A.N. Grover, J.
1. This is an appeal by Special Leave from a Judgment of the Punjab & Haryana High Court. One of the main points relates to the interpretation of Rule 7A of the Punjab Service of Engineers (Electricity Branch) (Conditions of Service) Rules, 1939 (hereinafter called the Rules).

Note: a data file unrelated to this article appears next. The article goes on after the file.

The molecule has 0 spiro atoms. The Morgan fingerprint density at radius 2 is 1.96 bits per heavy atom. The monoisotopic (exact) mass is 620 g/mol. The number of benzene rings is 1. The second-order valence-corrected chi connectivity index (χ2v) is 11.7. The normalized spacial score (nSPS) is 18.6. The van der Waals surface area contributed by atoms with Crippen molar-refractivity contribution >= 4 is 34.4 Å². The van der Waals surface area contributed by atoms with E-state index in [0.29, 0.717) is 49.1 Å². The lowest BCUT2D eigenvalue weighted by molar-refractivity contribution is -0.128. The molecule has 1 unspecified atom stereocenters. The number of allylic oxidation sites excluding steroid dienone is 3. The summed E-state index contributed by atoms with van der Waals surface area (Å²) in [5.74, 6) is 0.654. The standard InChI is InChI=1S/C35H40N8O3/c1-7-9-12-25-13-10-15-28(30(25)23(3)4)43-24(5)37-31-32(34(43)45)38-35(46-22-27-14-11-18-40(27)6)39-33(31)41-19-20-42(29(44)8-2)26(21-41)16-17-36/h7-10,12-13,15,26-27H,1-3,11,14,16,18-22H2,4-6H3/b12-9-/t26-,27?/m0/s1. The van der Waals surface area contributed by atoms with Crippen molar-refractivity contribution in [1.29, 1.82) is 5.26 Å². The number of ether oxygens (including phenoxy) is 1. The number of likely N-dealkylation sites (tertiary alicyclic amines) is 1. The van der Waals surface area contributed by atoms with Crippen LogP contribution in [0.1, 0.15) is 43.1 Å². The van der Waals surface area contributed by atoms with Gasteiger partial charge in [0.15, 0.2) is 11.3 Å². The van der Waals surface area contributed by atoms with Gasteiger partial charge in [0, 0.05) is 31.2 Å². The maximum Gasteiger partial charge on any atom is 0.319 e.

2. The facts may be set out. On April 10, 1948 Respondent No. 21 Pritam Singh was appointed as an Apprentice Engineer (Electricity Department). On February 28, 1949, he was appointed as an Assistant Engineer Class II. On November 19, 1952, he was confirmed as an Assistant Engineer Class II. Respondents Nos. 3 to 17 (wherever the word Respondents is used hereafter it will refer to them and Respondent No. 20) joined as Assistant Engineers Class II and were admittedly confirmed after Pritam Singh was confirmed. In July, 1953 Respondents Nos. 3 to 9 with the exception of Respondent No. 6, K. S. Bharadwaj, who came on integration from the erstwhile PEPSU State, were selected and appointed as officiating Assistant Engineers Class I (Junior). This was done in consultation with the Punjab Public Service Commission. In September, 1953, Respondents Nos. 10 to 13 and in March 1954 Respondents Nos. 14 to 17 and Respondent No. 20 were similarly selected and appointed as officiating Assistant Engineers Class I (Junior). According to the present appellant, Pritam Singh was also considered for selection and promotion on all the three occasions but was superseded on the ground of unsuitability. It is alleged that no representations were made by him against his supersession. Respondents Nos. 3 & 4, R. D. Gupta and T. S. Virdi were appointed as officiating Executive Engineers on 14-10-1955 and 5-11-1955 respectively. They were confirmed as Executive Engineers on June 13, 1961 with effect from 7th February, 1958 and September 18, 1960.